Government-funded charity depicts Christians as Islamophobic bullies
Perhaps he is drawn to its subliminal anti-Christian message.
In a cartoon strip, an angry boy wearing a large cross around his neck tells a friend that a smiling Muslim girl wearing a hijab looks like a terrorist. He later confronts her and shouts: "Hey, whatever your name is, what are you hiding under your turban?"
She replies that the garment is called a hijab and that it is part of her religion ‘like the cross you wear’. The girl is then shown defending another boy, who is being bullied, and her reasonableness, benevolence and altruism are in stark contrast to the bullying and ‘Islamophobic’ behaviour of the boy wearing the cross.
The cartoon story, entitled ‘Standing Up For What You Believe In’, is published by the Who Cares? Trust which received £100,000 from the Department for Children, Schools and Families, in both 2007 and 2008, and £80,000 this year.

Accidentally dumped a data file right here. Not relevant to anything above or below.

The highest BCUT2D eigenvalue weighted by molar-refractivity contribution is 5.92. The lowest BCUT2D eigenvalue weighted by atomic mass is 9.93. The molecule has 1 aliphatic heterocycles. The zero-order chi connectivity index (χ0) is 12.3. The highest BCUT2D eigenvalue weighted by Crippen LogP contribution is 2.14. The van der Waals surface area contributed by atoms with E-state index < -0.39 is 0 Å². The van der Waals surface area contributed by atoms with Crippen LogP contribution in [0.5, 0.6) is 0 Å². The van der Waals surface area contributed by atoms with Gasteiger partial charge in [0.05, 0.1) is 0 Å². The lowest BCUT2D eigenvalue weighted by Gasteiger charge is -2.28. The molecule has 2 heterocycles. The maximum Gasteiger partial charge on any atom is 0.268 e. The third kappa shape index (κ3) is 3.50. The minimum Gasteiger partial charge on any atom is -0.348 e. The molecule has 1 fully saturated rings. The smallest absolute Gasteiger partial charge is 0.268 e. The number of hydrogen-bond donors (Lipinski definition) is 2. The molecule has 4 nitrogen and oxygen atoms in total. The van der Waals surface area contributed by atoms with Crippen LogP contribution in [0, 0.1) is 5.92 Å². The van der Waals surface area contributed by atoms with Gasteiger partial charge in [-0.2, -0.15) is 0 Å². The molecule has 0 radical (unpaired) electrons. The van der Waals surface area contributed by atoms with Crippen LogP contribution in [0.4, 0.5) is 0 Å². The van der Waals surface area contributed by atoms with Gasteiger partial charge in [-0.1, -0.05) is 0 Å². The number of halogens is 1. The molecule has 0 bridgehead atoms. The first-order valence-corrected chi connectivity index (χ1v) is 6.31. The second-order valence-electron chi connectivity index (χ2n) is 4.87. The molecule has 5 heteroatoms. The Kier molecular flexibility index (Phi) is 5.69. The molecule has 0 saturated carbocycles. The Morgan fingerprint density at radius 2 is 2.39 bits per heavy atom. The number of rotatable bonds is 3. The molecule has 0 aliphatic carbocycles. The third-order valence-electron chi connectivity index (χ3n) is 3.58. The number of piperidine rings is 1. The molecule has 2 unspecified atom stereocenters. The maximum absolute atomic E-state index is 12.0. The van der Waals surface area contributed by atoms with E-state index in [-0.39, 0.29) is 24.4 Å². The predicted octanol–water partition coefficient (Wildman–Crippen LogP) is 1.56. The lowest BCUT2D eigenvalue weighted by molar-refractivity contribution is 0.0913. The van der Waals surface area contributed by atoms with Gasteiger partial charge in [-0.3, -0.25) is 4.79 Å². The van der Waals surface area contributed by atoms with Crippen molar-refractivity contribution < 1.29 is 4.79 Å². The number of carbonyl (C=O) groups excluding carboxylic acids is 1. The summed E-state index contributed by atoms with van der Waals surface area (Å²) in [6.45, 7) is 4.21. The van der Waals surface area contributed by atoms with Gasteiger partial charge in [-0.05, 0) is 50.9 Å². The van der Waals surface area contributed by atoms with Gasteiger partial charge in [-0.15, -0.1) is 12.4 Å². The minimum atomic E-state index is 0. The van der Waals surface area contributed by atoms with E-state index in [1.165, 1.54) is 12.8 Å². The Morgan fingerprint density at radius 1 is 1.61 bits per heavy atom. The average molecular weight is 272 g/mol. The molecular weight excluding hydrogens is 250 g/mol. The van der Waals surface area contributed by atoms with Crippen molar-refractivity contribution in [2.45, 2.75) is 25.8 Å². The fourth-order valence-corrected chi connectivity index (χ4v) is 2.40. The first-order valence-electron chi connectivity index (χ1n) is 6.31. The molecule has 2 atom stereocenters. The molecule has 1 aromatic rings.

That is £280,000 to convey the impression to children that Christians bully Muslims.
Some might, of course. But the Government would never subsidise a magazine which conveyed the impression that Muslims bully and intimidate Christians.
In its defence, the magazine says that it does not specifically refer to the boy's religion. Trust chief executive Natasha Finlayson described the cross as ‘bling’ rather than a religious symbol.
Yet the cartoon specifically links the prominent 'bling' to its religious significance. And by giving the bully a cross the size of that worn by a bishop, Ms Finlayson’s attempt to pass it off as a meaningless piece of jewellery is not remotely credible.
One can only imagine the furore if a Muslim in a hijab were portrayed as persecuting a Christian wearing a cross. Certainly, many people do wear crosses simply as 'bling', but in a cartoon the theme of which is racism and discrimination, the symbolism becomes rather more important. One wonders how the Trust might attempt to pacify angry Muslims if they were to insist that the hijab is simply a fashion accessory.